Saudis turn to technology for Eid gatherings

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Security official enforcing the curfew to limit the spread of coronavirus check a motorist in Jeddah on Saturday. (SPA)
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Police in the central Saudi region of Qassim patrol the streets to keep people from getting out as the Kingdom observes a curfew during Eid to help stop the spread of the COVID-19 disease. (SPA)
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Updated 24 May 2020

Saudis turn to technology for Eid gatherings

  • Family gatherings or not, the use of video-calling applications is keeping families close and loved ones even closer

JEDDAH: Many special Eid-related traditions have been broken this year as families are forced to stay home because of coronavirus restrictions. But technology has come to the rescue with many relying on video calls to bring family members and loved ones closer. 

Eid Al-Fitr is the occasion Saudis look forward to most — attending Eid prayers at the neighborhood mosque, wearing new clothes, the scent of frankincense around the home, and gathering with cousins at grandparents’ houses decked out with lights and decorations to mark the joyous occasion.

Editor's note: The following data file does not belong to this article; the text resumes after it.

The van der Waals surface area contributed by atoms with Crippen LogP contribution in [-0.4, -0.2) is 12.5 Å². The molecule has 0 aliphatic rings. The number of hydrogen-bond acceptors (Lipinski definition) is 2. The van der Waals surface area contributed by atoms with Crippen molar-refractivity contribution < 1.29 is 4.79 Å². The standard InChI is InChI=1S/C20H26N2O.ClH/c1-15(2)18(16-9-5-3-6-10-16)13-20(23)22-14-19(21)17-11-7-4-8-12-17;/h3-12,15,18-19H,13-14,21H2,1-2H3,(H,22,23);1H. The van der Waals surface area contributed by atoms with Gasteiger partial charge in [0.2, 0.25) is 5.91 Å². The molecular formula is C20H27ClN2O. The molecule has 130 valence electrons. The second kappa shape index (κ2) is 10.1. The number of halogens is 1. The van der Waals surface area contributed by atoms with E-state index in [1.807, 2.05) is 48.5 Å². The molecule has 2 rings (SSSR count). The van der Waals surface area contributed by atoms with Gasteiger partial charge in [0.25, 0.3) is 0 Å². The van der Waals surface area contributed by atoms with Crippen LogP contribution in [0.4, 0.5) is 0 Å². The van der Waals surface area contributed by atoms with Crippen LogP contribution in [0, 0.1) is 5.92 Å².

As the Kingdom endures a nationwide lockdown to curb the spread of the coronavirus disease (COVID-19), many Saudis are refusing to allow the pandemic to break their spirits during Eid. Family gatherings or not, the use of video-calling applications is keeping families close and loved ones even closer.

Among those keeping Eid traditions alive, 27-year-old Mohammed Khayat has found a way to connect with his family who live outside Jeddah. Using Zoom, a popular videoconference platform, he has created a fun competition with family members. 

“There will be two boxes; one with easy questions, the other one with difficult questions. An example from the first box would be ‘act out a song, and if someone guessed it right, you win.’ Or ‘When was Jeddah founded?’ or ‘Who is the 17th grandson of my grandmother?’” he told Arab News.